A small genetic change, or variation, that occurs within a person’s DNA sequence can have an impact on his/her nutrient metabolism. Genetic assessment will give you a clear picture of your genetic information in relation to a nutrient metabolism which in turn has relevance to health conditions. Genetic risks may be offset by favorable changes in lifestyle. Lifestyle is a comprehensive approach featuring diet, physical activity, stress management and personal habits. Amongst the three strong pillars for a healthy life, that is., diet, exercise and sleep, diet is rated the top most.
Genetic assessment aims to develop rational means to optimize the lifestyle of an individual with respect to his/ her genotype. This personalized health approach promotes disease prevention in the long run. For instance, your meal pattern, meal timings and even the type of snacks can be recommended to suit you best if you understand the pattern of genes like FTO, LEP, LEPR and CCK which influence appetite, meal quantity, satiety response and the urge to snack. Individuals carrying a variation in such genes tend to have a difficulty in following proper meal timings and meal quantities and thereby they are likely to overeat. A balanced diet with adequate dietary fiber, and healthy snacks timed appropriately can prove beneficial in their weight control.
Likewise, the type of cooking oil that you should be using or the type of nuts that you should be consuming to stay heart-healthy by maintaining optimal triglyceride levels is decided by a gene called APOA5. A variation in the APOA5 gene may demand from you a revised recommendation for n-6 fatty acids (<6% of total calories compared to the general recommendation of <10% of total calories) to help you in maintaining your triglyceride levels.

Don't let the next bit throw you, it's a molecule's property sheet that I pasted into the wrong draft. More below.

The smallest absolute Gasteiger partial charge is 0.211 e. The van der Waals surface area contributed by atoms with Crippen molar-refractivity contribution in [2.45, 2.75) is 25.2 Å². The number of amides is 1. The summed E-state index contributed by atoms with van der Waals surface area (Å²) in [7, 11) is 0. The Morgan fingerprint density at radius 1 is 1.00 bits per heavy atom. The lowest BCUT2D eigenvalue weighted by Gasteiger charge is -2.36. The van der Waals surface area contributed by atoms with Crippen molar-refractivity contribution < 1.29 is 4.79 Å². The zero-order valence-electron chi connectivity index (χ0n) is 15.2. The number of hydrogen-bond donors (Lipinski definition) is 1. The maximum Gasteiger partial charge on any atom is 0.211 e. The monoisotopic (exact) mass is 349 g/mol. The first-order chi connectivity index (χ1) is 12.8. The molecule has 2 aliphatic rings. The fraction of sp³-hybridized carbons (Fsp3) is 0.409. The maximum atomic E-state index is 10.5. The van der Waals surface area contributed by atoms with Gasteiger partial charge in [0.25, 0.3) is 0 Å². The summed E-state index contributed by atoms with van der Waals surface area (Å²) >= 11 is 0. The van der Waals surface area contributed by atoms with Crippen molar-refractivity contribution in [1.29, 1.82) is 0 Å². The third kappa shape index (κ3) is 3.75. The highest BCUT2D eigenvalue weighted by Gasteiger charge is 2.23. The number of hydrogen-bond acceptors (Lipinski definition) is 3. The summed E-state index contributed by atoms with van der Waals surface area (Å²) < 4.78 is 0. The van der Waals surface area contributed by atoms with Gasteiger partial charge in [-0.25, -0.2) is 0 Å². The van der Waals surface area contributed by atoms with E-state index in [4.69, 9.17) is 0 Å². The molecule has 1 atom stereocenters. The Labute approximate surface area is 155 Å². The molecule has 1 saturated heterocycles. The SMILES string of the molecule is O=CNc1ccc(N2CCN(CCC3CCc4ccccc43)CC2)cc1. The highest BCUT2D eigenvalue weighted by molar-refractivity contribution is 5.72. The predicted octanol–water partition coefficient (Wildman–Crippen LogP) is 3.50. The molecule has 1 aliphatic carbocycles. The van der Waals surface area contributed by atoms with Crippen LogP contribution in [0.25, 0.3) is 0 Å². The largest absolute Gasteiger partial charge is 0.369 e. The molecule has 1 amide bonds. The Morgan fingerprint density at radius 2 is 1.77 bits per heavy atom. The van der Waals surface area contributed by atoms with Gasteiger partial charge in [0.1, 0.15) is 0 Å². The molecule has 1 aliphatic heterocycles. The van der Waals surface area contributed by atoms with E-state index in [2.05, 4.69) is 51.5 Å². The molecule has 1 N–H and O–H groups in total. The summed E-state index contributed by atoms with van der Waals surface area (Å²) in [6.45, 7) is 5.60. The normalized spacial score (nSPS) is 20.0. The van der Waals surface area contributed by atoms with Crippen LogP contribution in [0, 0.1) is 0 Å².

Your digestive tolerance for milk & its products is also decided by your genes. Variations in MCM6 gene may demand from you fermented milk products intake to compensate for reduced lactase activity and to stay flatulence-free. Can you drink 3 cups of coffee in a day or should it necessarily be alternated with another refreshing beverage like green tea? Is another question to which the answer is in your genes like CYP1A2.
AGT gene encodes for Angiotensinogen, which causes sodium retention in the body. Individuals with a genetic variation show increased sensitivity to dietary salt intake. Revised salt restriction norms (<3.5 grams of table salt as against <5 grams given by WHO) are recommended to maintain optimal sodium levels and prevent hypertension in these individuals.
Know your genes! Sow healthy habits and reap lifelong wellness.